An introduction to Dog Food Supplements for the...

Treatment of Arthritis, Hip & Elbow Dysplasia and all other Joint Pain

Active Ingredients:

Glucosamine

Chondroitin

MSM

Vitamin C

Glutamine

Curcumin

Collagen

Manganese

Vitamin B Complex

Vitamin E

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Active Ingredients by Brand

A short history of dog food supplements

 

The first commercial dog food was invented by James Spratt in around 1860. The ‘Patented Meat Fibrine Dog Cake’ was essentially a dog biscuit given as a supplement to a dogs normal diet (likely to have been scraps, raw meat, bones and available vegetables and fruit). Spratt’s continued to refine its recipe and develop more complete dog food for a dog’s different life stages as well as branching out into many more dog related products. It was eventually acquired by General Mills in 1950.

 

The overwhelming success of a prepared food for dogs led to many more manufacturers creating prepared dog foods which have been refined over time to provide optimum nutrition and convenience for the owner.

 

Industrial and process development enabled new forms of packaging and distribution to service the market including tinned dog food which could be shipped all over the world. The availability of ingredients increased significantly after World War II and the range of foods and number of manufacturers significantly increased.

 

As scientific developments were realised in human food, so too were advancements made in dog food and complementary dog food products (supplements). The popularity and range of dog food supplements has hugely diversified over the last 20 years through the sharing of information and as clinical trials revealed many ingredients used to treat human ailments could also provide significant benefits for our canine friends. The range of supplements include specific ingredients and formulas targeted to treat many of the known underlying health issues in dogs.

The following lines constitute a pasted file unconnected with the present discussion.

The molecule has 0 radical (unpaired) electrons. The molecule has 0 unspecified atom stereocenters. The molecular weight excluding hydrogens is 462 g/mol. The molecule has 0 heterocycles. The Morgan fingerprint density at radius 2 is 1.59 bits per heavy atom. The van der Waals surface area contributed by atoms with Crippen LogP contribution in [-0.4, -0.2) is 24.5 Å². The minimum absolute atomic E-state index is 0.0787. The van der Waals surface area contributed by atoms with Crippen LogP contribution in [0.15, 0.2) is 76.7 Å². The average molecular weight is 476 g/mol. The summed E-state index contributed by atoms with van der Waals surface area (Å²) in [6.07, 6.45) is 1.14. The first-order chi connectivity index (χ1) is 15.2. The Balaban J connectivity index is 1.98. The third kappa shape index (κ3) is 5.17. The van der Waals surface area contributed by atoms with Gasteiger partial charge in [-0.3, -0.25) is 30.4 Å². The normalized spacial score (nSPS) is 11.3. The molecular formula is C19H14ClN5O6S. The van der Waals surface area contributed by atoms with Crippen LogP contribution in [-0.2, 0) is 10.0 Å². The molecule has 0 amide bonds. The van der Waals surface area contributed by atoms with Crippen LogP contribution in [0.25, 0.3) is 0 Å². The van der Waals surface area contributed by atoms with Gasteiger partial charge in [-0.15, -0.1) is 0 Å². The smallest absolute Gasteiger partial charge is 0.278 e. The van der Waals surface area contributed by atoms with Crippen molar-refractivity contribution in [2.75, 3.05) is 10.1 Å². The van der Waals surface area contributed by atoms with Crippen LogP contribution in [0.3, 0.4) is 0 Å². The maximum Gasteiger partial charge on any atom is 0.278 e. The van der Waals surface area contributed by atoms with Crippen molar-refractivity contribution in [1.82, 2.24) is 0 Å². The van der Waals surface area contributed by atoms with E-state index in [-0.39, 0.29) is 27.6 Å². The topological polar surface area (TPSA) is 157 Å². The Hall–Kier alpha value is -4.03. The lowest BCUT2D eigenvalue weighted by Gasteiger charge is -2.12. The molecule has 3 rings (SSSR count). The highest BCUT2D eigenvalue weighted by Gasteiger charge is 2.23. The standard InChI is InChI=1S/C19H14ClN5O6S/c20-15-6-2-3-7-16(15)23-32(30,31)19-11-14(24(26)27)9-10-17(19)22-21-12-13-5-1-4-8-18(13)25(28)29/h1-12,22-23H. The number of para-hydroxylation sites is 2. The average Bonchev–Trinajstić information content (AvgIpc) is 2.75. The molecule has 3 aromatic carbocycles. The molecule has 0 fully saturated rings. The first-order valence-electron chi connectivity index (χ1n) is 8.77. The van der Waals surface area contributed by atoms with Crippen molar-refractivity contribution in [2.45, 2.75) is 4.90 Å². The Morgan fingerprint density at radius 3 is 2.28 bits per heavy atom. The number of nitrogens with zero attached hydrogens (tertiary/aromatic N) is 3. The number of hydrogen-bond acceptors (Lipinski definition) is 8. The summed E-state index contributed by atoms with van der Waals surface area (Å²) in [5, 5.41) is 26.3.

There are variations in the type of supplements available including:

 

‘Pharmaceutical’ grade supplements can only be dispensed with a prescription from a vet (frequently patented products which generally include powerful concentrates of ingredients) and should only be given to a pet if prescribed by their Veterinarian.

 

‘Neutraceutical’ supplements are available over-the-counter (and on the internet). These are likely to contain ‘active ingredients’ which have various effects on a dog’s health and a formula is normally targeted to assist with a specific illness (ingredients are likely to include natural compounds which cannot be patented by pharmaceutical companies).

 

‘Herbal’ remedies which contain natural plant and flora extracts which may have a history of certain health benefits.

 

What is a dog food supplement?

 

A dog food supplement is an additional food which is given complementary to a dog’s existing diet. Supplements are given to pets generally for health reasons in the same way that we take supplements for various health concerns or to keep a healthy and balanced immune system to stave off illness. They differ from ‘treats’ in that they are formulated to comprise vitamins, minerals and other ingredients designed to enhance the overall well-being of a dog and sometimes to target specific illnesses or complaints.